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Submitted by: MaryAnn Kohl
UNIT: Contemporary Art
Lesson: Christo/Transformations - from Discovering Great Artists
Grade Level: Elementary (adaptable to middle school)
Christo (KREE-STO) once built an orange cloth curtain ¼ mile long to cover a valley in Colorado. Another time he wrapped an entire bridge in Paris with cloth. Once he built floating pink plastic skirts to surround eleven islands in Florida. Most recent, the Gates in Central Park, NY.
Javacheff Christo (1935 - ) - Christo, a highly innovative and imaginative artist, grew up in Bulgaria and later moved to the United States. Christo became famous for huge outdoor art projects which temporarily transform normal places into visually imaginary landscapes.
Christo spends many years planning and engineering his projects, and requires the help of hundreds of people to assemble and create them. The projects are usually in place for only a few days while many photographs are taken to document and record the artwork. Thousands of people come to see Christo's works, and many more look at the amazing photographs. He helps people see the world in new ways.
Young artists challenge their imaginations like Christo by transforming an everyday object into something new.
* Objects from nature or everyday objects or junk:
* Piece of wood
* Small fir tree
* Old book
* Kitchen appliance
* Autumn leaves
* Still life items
Supplies and materials to help transform the object into something new:
* Feather Assortment
* Surveyor's plastic flagging ribbon
* Duct Tape
* Trash Bags
* White Glue
* Toilet paper
* Tempera Paint and Brushes
* Drawing Paper, Drawing Pencils (or choice of medium)
1. Select an object to transform. Plan a way to change the object so it will look completely new (transformed), but in a way that people can still recognize its original form. Here are a few suggestions for ways to do this:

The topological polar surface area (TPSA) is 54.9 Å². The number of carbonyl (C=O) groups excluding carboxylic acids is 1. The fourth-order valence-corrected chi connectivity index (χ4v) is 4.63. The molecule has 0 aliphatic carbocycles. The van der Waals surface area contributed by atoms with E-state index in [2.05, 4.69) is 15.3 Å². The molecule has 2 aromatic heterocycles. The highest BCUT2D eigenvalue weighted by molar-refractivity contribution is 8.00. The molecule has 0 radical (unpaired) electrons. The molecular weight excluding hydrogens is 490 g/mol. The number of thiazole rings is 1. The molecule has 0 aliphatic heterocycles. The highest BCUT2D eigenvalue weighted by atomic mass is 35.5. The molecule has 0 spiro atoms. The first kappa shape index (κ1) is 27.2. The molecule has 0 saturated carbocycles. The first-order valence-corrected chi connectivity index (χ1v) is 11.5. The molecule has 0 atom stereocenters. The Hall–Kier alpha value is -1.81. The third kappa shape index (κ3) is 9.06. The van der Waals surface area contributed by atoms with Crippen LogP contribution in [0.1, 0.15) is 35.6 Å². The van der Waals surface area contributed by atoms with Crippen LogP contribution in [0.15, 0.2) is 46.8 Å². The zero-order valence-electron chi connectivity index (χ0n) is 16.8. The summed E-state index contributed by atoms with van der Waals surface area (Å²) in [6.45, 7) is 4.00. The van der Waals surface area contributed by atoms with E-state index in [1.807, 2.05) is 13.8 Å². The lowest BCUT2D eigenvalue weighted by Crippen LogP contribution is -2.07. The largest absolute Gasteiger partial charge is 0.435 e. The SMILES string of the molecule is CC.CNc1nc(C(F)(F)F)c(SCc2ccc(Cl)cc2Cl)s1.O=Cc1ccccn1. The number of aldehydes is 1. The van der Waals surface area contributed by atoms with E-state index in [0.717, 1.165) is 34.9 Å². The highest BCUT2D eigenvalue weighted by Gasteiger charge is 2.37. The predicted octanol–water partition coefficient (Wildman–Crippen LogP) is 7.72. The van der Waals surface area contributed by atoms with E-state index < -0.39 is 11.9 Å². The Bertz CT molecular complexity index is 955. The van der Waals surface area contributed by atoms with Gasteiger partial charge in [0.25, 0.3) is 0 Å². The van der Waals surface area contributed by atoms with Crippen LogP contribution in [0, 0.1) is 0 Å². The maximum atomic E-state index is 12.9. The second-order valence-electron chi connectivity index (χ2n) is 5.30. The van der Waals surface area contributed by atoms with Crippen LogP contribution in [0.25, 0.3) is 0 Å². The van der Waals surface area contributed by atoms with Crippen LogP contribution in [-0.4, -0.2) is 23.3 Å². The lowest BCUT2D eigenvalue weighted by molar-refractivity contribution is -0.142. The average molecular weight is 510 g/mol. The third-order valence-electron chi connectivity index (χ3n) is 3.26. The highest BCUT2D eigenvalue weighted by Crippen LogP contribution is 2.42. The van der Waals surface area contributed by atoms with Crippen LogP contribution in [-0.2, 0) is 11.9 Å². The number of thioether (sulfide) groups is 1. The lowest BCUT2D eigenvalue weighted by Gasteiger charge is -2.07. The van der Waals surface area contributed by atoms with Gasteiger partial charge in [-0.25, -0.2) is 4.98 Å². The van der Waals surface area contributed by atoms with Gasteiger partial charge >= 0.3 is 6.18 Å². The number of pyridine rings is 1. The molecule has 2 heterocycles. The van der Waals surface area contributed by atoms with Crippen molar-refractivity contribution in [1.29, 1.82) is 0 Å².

Paint "the object" a new color; for example, paint a bunch of autumn leaves bright pink and purple, then lay them carefully in a row in the yard. Push a bamboo skewer through each leaf into the ground so they will not blow away. They will still look like leaves, but completely transformed leaves which will make people stop and stare! Photograph your "installation".
Wrap "the object" with thin fabric and tie it tightly with string. The original shape of the object will show through the wrapping, but it will be transformed by the covering. For instance, wrap a teapot with thin fabric and tie it with string. Does it still look like a teapot?
Glue a new and unusual surface onto "the object", like feathers on a teacup, fur all over an old shoe, or a banana tightly wrapped with shiny aluminum foil.
Attach something to "the object" that does not belong, like wings on a radio, a light switch glued to a computer disk, or a garbage bag over a mailbox (with a hole cut to deliver the mail).
2. Display the object where others will notice and enjoy it.
3. Draw the wrapped object/objects. Christo makes his money from the sale of the prints, drawings and photographs.
More lesson can be found in Discovering Great Artists by MaryAnn Kohl, Brightring Publishing